• Carrie Higgins

Productive and Organized Part 2: Morning and Night Routines

Aaaaah! Of all the posts in this series, this is the one I have been dreading the most! It’s so silly because these Morning and Night Routines are the BOMB! But I feel like it’s the one I might get the most push back on and criticism of, so, I’ve been dragging my feet… If you haven’t had a chance to look at part one, you should head on over and take a look at that real quick. I talked about how to draft a VERY basic and rough, daily schedule. This was super simple – we were only identifying chunks of time devoted to things that we do daily (like school, work, eating, sleeping, morning and night routines) and free gaps of time in between these daily tasks that I call “activity blocks” (grocery shopping, errands, administrative needs related to your home, cleaning and anything that isn’t done DAILY are what fill these “activity blocks”). These activity blocks change from day to day and we will cover that in more detail later in part 3. I have a feeling that blog post will be a lot more fun to talk about because there is a little more freedom and flexibility (which you free spirits will love). BUT, in this post, we are going to break down the morning and night routines. I said this in part 1, and I’m gonna say it again because I really want you to get this… Morning and Night Routines ARE the hidden secret to keeping your household running. So, whether you like the idea or not, hang with me, and let’s unpack what these routines are.


Morning and Night Routine Facts:


-They are things you do EVERY DAY.

-They are written as a list or check list that you can reference.

- They are specific and detailed – meaning, you list them out in full. You don’t just say “get ready” you say “wash face, makeup on, fix hair, get dressed.”

-A good night routine sets you up for success in the morning.

-Items on your night routine can be completed earlier in the day (setting the coffee for example…).

-YOU get to choose what is part of YOUR routine.

-Morning and Night Routines can be broken up and completed by other members of the family. Because it’s written down, anyone can jump in and pick up the slack to keep the household running and moving forward.

-When you have good routines, skipping a few days or even a week due to travel or illness will not put you too far behind.



Intrigued? Doesn’t sound as bad as you thought, does it? Because a good night routine sets you up for morning success, let’s work backwards and talk about that first. To help you make your nightly routine, I want you to think about the things that need to get done to “put your house to bed” at night while ALSO thinking about what you can do to give yourself a head start on your day tomorrow. Go ahead and print off my Morning and Night Routine printable (can also be found at the bottom) and follow along. If an idea works for you, write it down. Do not worry! This is a draft and you can (and will) be tweaking it over the next week as you try it out.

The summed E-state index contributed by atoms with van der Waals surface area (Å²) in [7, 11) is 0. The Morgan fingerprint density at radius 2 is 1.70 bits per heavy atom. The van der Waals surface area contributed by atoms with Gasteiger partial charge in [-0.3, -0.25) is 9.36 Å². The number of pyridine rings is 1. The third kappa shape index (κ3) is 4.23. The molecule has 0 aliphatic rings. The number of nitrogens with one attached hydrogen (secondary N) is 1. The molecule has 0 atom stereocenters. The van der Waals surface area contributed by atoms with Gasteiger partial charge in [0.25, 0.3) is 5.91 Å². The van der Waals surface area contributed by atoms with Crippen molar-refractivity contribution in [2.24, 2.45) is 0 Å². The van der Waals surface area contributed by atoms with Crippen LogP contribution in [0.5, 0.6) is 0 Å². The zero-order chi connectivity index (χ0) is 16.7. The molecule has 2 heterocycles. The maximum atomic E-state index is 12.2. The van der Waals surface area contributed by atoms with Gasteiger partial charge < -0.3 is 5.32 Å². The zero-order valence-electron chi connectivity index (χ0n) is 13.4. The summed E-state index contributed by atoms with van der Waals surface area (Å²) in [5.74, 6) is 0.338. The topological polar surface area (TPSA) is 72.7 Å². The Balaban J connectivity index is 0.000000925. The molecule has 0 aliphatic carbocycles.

If you have children, you can also incorporate a night routine for them. This is actually what we do with our kids. I’ve also included the time it takes. Because we do it nightly, it doesn’t take much time:




A little honesty here; there are some nights I just. can’t. get. it. together. Sometimes I have to grant myself a little grace and slack off… but on other nights, if I can give myself a little pep talk, pull myself together, get the family to help where they can and JUST GET IT DONE, I know I’ll thank myself 100 times over come morning and I know you will too, I promise!

Now that we’ve set ourselves up for success by having a good night routine, let’s brainstorm a little about our morning routine. Here are some ideas:






My kiddos also have their own morning routine:





Okay, so this blog wasn’t as painful as I thought. Most of this stuff you probably already do, only maybe with a little more awareness and intention now...?? What I love about these morning/night routines, and what I hope you will begin to realize, is that when you do these things every day, you spend less time actually managing your things. Let’s look at our bathroom cleaning routine so you can see what I mean by this… when you wipe down your bathroom sink and counter tops, swish your toilet and sweep the floors every day, it takes max 5 minutes – and those things are always clean. So… when you are ready to clean your house once a week and you get to your bathroom, you really only add in the things you don’t normally do every day (like mop the floor and wipe down the shower and bath). A cleaning task that used to take me a good hour now takes me 15-20 min. Whether you are buying into this idea of morning and night routines, I really do hope you will try it.


Go ahead and print off my blank printable to get you started. Put a copy of your routines on your bathroom sink and one on the inside of a kitchen cabinet door- you will need a copy to look at (and check off items) as you start implementing these routines. It is so important to make sure everyone can see and know what the morning and night routines are so everyone can jump in and help where needed. Be patient with yourself and don’t get so hung up on getting it perfectly right every day - grant yourself (and your family) some grace. It takes 21 days to build a habit, and that absolutely includes any habitual task like a morning and night routine. Remember, you get to pick and choose what goes on your list and you can make it as detailed (or not) as you want. Give it a shot for a week or two and see if it helps you stay on top of things.



Printables - Click her for the PDF of the Picture to Print


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